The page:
Thursday, October 30, 2014

Gateway to Freedom - Review

"Gateway to Freedom liberates the history of the underground railroad from the twin plagues of mythology and cynicism. The big picture is here, along with telling details from previously untapped sources. With lucid prose and careful analysis, Eric Foner tells a story that is at once unsparing and inspiring. For anyone who still wonders what was at stake in the Civil War, there is no better place to begin than Gateway to Freedom." -James Oakes, author of Freedom National, winner of the Lincoln Prize

Between 1830 and 1860, operatives of the underground railroad in New York helped more than 3,000 fugitive slaves reach freedom. Their defiance of the Fugitive Slave Law inflamed the slave states and contributed to the secession crisis. In GATEWAYTO FREEDOM: The Hidden History of the Underground Railroad [W.W. Norton & Company; January 19, 2015; $26.95 hardcover], Pulitzer Prize-winning historian Eric Foner gives us a sweeping history of the underground railroad that shows for the first time how strong and active the resistance to slavery was in the North. Long relegated as a subject to local folklore, the underground railroad emerges as a key element in the history of slavery and freedom in the United States.

Foner's story centers on New York City, strongly proslavery at the time, and an abolitionist newspaperman in the city, Sydney Howard Gay, whose courageous undercover work helped save fugitive slaves and fight the epidemic kidnapping of the city's free blacks into slavery. Gay's "Record of Fugitives," a remarkable document that Foner dug up from deep in the Columbia University archives, is a meticulously detailed accounting of the inner workings of the underground railroad in New York City in the 1850s. It records the personal stories of escaped slaves; their stop-by-stop movements from the slave South through the networks of antislavery operatives in Pennsylvania, Delaware, New Jersey, and into New York; the aid given these fugitives in the city; and finally their movements to safety in Albany, Syracuse, and Canada. Gay capped every episode with a detailed accounting of cost – the underground railroad was always strapped for funds.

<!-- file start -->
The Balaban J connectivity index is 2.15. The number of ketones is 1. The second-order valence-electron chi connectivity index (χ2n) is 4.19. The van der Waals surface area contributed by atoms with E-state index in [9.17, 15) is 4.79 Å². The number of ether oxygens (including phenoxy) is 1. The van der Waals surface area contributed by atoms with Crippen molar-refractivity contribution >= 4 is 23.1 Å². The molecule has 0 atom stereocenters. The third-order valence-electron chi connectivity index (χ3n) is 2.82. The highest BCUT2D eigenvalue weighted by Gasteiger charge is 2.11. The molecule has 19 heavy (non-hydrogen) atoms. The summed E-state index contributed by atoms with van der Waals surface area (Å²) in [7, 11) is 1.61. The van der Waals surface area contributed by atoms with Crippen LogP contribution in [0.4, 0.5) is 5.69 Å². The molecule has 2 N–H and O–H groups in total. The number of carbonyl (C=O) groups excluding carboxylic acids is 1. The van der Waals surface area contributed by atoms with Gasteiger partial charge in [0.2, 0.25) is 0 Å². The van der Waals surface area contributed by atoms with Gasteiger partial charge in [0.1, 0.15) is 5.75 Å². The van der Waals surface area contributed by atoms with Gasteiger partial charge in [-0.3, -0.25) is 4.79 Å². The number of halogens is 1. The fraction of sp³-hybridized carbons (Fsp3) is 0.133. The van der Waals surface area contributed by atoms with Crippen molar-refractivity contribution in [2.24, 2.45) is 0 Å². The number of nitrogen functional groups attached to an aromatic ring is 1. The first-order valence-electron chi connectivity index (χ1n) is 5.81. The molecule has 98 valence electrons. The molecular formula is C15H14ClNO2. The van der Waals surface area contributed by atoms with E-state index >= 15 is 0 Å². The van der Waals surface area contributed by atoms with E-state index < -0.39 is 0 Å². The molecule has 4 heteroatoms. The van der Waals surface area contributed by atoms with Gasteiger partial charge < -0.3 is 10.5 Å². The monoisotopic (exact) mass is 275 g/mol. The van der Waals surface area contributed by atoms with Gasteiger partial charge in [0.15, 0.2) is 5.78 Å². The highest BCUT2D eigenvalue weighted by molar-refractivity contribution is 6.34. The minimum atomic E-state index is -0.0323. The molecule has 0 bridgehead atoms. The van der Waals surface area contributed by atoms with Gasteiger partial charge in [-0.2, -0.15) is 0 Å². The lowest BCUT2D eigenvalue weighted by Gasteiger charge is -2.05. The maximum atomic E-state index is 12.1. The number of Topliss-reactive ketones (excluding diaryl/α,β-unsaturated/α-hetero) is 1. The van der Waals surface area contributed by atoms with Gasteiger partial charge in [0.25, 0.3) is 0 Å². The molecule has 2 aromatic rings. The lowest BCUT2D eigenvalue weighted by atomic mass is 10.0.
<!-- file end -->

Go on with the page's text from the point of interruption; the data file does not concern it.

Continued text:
For Foner, this document was the missing puzzle piece in the broader history of the underground railroad.  It
enabled him to assemble a complete picture of the network of antislavery activists, black and white, prominent and humble, who worked together, at great personal risk, to bring fugitive slaves to freedom along the northeast corridor. Foner's masterful use of this new evidence once again demonstrates his deep knowledge of the period and his ability to make compelling reading of authoritative history.

GATEWAY TO FREEDOM is a vivid history with an amazing cast of characters, many of whom make their first appearance on the historical stage. Foner takes us inside a waterfront boarding house for black sailors where fugitives lay hidden. Their route to freedom depended on a little-known African American furniture polisher, Louis Napoleon, who worked closely with Gay and John Jay II, grandson of the first chief justice of the Supreme Court. Together they smuggled fugitives out of the city and went to court to press for the rights of fugitives in custody. Their dramatic story marks a significant chapter in the ongoing struggle between slavery and freedom, and a stirring testament to individuals' capacity for courage and idealism.

Eric Foner is the DeWitt Clinton Professor of History at Columbia University. His previous book, The Fiery Trial:Abraham Lincoln and American Slavery, was awarded the Pulitzer Prize as well as the Lincoln and Bancroft Prizes.

Review by Rachel Salzman

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